Incontinence - Urinary

How common is urinary incontinence?

It is thought that more than three million people in the UK may suffer from urinary incontinence. People of all ages can have difficulty controlling their bladders, whether they are school children or grandparents, men or women, otherwise healthy individuals or those with some disability. The condition tends to be more common in women than in men. Some people find that they need to go to the toilet at frequent intervals during the day and night while others may experience regular accidents.

How can people tell if they have urinary incontinence?

Most people need to empty their bladders no more than seven times a day and only once a night. They can consciously control when and where this process takes place. People with urinary incontinence are sometimes unable to control their bladders and release urine at the wrong time.

Is there more than one type of urinary incontinence?

There are several different types of urinary incontinence:

  • Stress incontinence - this is when the bladder leaks small amounts of urine as a result of stress. Confusingly the use of the word "stress" does not mean mental stress - it refers to the physical stress or pressure that sudden movements place on the muscles supporting the bladder. Such sudden movements include coughing, sneezing, laughing, lifting or any sudden physical exercise.
  • Unstable bladder - there are several symptoms of an unstable or overactive bladder. Some people with an unstable bladder need to go to the toilet frequently - more than seven times during the day and more than once at night (this is referred to as urinary frequency). Others experience a very strong urge to go to the toilet with no advance warning (this is referred to as urgency). Sometimes this urge is so strong that they are unable to delay passing water long enough to reach the toilet (this is referred to as urge incontinence).
  • Mixed incontinence - individuals who suffer from both stress incontinence and urge incontinence are described as having mixed incontinence.
  • Overflow incontinence - this occurs when the bladder does not empty properly. As a result, the quantity of urine in the bladder builds up over time eventually causing it to overflow. This type of incontinence is more common in men and is often the result of something blocking the bladder opening (such as an enlarged prostate).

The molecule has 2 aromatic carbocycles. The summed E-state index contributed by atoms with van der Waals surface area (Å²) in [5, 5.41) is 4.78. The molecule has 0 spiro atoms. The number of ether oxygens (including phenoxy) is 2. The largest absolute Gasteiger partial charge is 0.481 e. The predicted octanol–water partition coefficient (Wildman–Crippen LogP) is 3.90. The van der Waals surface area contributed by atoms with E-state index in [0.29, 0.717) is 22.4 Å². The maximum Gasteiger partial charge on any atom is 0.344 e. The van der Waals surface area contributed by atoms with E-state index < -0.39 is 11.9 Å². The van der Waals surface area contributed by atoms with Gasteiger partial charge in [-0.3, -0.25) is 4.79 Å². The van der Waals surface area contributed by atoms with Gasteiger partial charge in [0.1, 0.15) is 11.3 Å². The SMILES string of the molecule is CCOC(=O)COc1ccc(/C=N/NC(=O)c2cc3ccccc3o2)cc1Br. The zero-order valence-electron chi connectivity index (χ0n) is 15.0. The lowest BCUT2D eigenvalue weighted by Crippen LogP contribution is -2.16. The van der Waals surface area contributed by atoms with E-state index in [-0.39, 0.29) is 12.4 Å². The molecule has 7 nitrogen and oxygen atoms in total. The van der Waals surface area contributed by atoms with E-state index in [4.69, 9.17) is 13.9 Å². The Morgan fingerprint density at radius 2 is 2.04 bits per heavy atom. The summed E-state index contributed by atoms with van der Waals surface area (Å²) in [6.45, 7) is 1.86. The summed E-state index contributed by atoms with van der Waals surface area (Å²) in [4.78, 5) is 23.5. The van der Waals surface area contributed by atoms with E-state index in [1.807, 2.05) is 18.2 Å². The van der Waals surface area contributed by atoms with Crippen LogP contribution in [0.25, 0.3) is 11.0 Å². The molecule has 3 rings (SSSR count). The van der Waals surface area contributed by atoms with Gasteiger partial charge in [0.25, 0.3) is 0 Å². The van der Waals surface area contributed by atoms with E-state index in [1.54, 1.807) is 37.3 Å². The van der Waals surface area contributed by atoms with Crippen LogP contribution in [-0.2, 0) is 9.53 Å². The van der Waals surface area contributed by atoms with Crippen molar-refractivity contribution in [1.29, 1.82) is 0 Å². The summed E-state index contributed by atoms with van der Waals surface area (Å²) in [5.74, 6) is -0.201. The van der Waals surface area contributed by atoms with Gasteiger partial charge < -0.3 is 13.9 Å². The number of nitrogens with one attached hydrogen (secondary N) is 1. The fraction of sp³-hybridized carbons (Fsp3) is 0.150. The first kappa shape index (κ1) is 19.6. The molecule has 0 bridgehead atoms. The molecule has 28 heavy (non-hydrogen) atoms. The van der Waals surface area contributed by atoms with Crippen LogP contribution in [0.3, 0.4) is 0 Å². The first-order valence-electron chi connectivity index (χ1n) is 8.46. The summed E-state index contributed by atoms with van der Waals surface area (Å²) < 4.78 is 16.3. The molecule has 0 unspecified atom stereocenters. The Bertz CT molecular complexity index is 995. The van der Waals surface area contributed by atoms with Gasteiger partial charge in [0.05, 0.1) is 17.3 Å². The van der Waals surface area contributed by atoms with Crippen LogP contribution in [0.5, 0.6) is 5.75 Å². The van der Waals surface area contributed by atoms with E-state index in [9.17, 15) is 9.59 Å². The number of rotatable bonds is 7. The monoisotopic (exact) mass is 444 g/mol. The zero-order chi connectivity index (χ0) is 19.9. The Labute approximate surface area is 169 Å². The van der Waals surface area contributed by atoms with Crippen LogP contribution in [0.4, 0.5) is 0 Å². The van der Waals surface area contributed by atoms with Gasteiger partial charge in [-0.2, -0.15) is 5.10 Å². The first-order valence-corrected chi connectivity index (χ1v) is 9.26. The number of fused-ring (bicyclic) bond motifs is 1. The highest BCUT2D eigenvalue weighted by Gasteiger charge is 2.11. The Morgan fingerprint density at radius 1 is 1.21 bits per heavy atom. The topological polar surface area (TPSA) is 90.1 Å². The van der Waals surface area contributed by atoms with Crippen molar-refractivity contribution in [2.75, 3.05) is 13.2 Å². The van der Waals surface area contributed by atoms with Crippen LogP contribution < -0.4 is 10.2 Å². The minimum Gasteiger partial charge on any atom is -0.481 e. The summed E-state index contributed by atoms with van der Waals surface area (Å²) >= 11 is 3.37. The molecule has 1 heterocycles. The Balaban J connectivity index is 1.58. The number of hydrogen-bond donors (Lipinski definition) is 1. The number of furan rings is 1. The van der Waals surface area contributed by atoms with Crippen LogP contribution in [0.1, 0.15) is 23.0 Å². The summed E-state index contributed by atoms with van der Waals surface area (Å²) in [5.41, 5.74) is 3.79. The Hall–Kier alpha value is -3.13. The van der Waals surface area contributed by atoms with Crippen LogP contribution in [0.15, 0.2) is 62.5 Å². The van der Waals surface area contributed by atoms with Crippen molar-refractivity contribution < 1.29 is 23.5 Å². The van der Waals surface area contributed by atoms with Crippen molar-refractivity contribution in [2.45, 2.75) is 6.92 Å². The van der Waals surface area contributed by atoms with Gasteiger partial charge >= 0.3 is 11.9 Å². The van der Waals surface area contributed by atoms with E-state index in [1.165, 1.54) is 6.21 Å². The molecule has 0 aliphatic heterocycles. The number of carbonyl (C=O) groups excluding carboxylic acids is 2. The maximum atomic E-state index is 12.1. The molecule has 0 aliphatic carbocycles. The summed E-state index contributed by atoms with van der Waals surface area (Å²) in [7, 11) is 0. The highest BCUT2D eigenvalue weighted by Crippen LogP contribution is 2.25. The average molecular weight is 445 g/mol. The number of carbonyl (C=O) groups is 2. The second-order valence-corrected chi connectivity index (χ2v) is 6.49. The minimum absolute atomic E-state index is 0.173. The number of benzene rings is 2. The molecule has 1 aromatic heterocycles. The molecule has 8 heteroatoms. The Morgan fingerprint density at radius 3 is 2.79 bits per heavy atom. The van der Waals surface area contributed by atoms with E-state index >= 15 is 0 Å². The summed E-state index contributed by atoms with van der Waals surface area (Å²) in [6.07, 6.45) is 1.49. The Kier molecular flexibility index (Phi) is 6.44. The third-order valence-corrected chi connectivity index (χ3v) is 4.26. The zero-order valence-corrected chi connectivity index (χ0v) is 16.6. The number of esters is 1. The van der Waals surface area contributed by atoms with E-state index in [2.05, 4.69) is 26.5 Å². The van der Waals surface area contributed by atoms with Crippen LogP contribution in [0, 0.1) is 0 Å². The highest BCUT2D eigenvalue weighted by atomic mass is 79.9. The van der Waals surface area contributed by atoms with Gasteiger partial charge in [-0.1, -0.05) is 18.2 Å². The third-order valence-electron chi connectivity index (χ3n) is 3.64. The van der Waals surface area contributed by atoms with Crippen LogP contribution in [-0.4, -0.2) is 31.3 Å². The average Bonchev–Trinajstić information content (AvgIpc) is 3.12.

Will I need any tests?

Your doctor or practice nurse will ask some questions about your bladder problems and your medical history. You may need an examination and a the doctor may test a sample of your urine. Your doctor may prescribe a course of treatment or refer you to a hospital specialist for further tests to find the cause of your bladder problems.

What can be done about urinary incontinence?

There are a number of ways in which urinary incontinence can be managed, from simple measures such as pelvic floor exercises to surgical procedures or drug therapy.

  • Exercise - sometimes something as simple as doing special exercises to strengthen the pelvic floor muscles, or retraining the bladder to hold on for longer, is all that is needed. There are special devices available which may help with this (eg, Aquaflex®, Kegel8® and PelvicTonerTM).
  • Medicine - some drugs can relieve and control the troublesome symptoms of an unstable bladder. Your doctor may prescribe one of the following drugs: darifenacin (Emselex®), fesoterodine (Toviaz®), mirabegron (Betmiga®), oxybutynin (eg, Cystrin®, Ditropan®, Kentera®, Lyrinel® XL), propiverine (Detrunorm®), solifenacin (Vesicare®), tolterodine (eg, Detrusitol®, Efflosomyl XL®, Mariosea XL®, Neditol XL®, Preblacon XL®, Santizor XL®), trospium (eg, Regurin®, Flotros®) or flavoxate (Urispas®). If you are suffering from stress incontinence your doctor may prescribe a medicine called duloxetine (eg, Yentreve®). If your doctor thinks you have a urinary tract infection he or she may prescribe an antibiotic to treat it.
  • Botulinum toxin - if medications are ineffective, injections of botulinum toxin into the bladder muscle may be tried.
  • Surgery - there are straightforward surgical procedures that can help to control bladder problems. These include operations to repair weakened muscles or remove any blockage from the bladder
  • Special products - if the underlying problem cannot be controlled, special products such as pants, pads, collection devices, chair and bed protection allow people to go on living normal lives

Help yourself

  • Watch your weight - being overweight makes urinary incontinence more likely
  • Women, practice your pelvic floor exercises - particularly before and after having a baby
  • Eat plenty of fresh fruit, vegetables and fibre to prevent constipation
  • Stop smoking - a chronic cough can cause incontinence
  • Don't drink too much liquid, although it is important to drink at least eight cups of water or soft drinks a day
  • Don't drink too much tea, coffee or alcohol - they can make you pass more urine

Further information available from:

The Continence Foundation

Factsheet provided by MIMS

Date last reviewed: March 2016

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